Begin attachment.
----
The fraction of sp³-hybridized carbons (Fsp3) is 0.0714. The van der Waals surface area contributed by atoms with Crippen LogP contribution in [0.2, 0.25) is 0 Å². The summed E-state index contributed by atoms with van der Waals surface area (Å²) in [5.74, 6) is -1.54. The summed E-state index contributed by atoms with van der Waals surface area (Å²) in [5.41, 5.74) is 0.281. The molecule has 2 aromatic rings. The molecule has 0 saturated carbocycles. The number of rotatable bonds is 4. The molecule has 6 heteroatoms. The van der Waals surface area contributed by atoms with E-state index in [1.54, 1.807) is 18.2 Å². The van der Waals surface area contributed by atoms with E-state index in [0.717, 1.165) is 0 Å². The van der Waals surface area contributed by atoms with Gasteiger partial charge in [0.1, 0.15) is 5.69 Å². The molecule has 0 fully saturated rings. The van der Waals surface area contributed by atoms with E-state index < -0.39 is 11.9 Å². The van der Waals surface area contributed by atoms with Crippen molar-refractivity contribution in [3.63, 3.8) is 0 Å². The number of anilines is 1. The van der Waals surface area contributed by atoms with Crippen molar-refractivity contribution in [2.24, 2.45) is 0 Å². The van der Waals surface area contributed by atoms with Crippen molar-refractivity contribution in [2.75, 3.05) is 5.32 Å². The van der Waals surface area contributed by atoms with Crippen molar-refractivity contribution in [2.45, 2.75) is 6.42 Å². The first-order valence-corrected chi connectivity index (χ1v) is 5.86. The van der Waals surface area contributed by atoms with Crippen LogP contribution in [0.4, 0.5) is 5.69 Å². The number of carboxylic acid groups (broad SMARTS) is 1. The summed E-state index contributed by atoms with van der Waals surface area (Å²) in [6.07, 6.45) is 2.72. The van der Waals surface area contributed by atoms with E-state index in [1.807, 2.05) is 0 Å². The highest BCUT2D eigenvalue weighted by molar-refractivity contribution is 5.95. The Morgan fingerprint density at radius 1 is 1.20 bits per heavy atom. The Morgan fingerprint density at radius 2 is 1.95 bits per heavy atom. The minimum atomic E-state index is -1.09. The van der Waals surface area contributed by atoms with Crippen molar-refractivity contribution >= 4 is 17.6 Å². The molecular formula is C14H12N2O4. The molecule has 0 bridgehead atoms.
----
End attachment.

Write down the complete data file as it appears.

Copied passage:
The fraction of sp³-hybridized carbons (Fsp3) is 0.0714. The van der Waals surface area contributed by atoms with Crippen LogP contribution in [0.2, 0.25) is 0 Å². The summed E-state index contributed by atoms with van der Waals surface area (Å²) in [5.74, 6) is -1.54. The summed E-state index contributed by atoms with van der Waals surface area (Å²) in [5.41, 5.74) is 0.281. The molecule has 2 aromatic rings. The molecule has 0 saturated carbocycles. The number of rotatable bonds is 4. The molecule has 6 heteroatoms. The van der Waals surface area contributed by atoms with E-state index in [1.54, 1.807) is 18.2 Å². The van der Waals surface area contributed by atoms with E-state index in [0.717, 1.165) is 0 Å². The van der Waals surface area contributed by atoms with Gasteiger partial charge in [0.1, 0.15) is 5.69 Å². The molecule has 0 fully saturated rings. The van der Waals surface area contributed by atoms with E-state index < -0.39 is 11.9 Å². The van der Waals surface area contributed by atoms with Crippen molar-refractivity contribution in [3.63, 3.8) is 0 Å². The number of anilines is 1. The van der Waals surface area contributed by atoms with Crippen molar-refractivity contribution in [2.24, 2.45) is 0 Å². The van der Waals surface area contributed by atoms with Crippen molar-refractivity contribution in [2.75, 3.05) is 5.32 Å². The van der Waals surface area contributed by atoms with Crippen molar-refractivity contribution in [2.45, 2.75) is 6.42 Å². The first-order valence-corrected chi connectivity index (χ1v) is 5.86. The van der Waals surface area contributed by atoms with Crippen LogP contribution in [0.4, 0.5) is 5.69 Å². The number of carboxylic acid groups (broad SMARTS) is 1. The summed E-state index contributed by atoms with van der Waals surface area (Å²) in [6.07, 6.45) is 2.72. The van der Waals surface area contributed by atoms with E-state index in [1.807, 2.05) is 0 Å². The highest BCUT2D eigenvalue weighted by molar-refractivity contribution is 5.95. The Morgan fingerprint density at radius 1 is 1.20 bits per heavy atom. The Morgan fingerprint density at radius 2 is 1.95 bits per heavy atom. The minimum atomic E-state index is -1.09. The van der Waals surface area contributed by atoms with Crippen molar-refractivity contribution >= 4 is 17.6 Å². The molecular formula is C14H12N2O4. The molecule has 0 bridgehead atoms.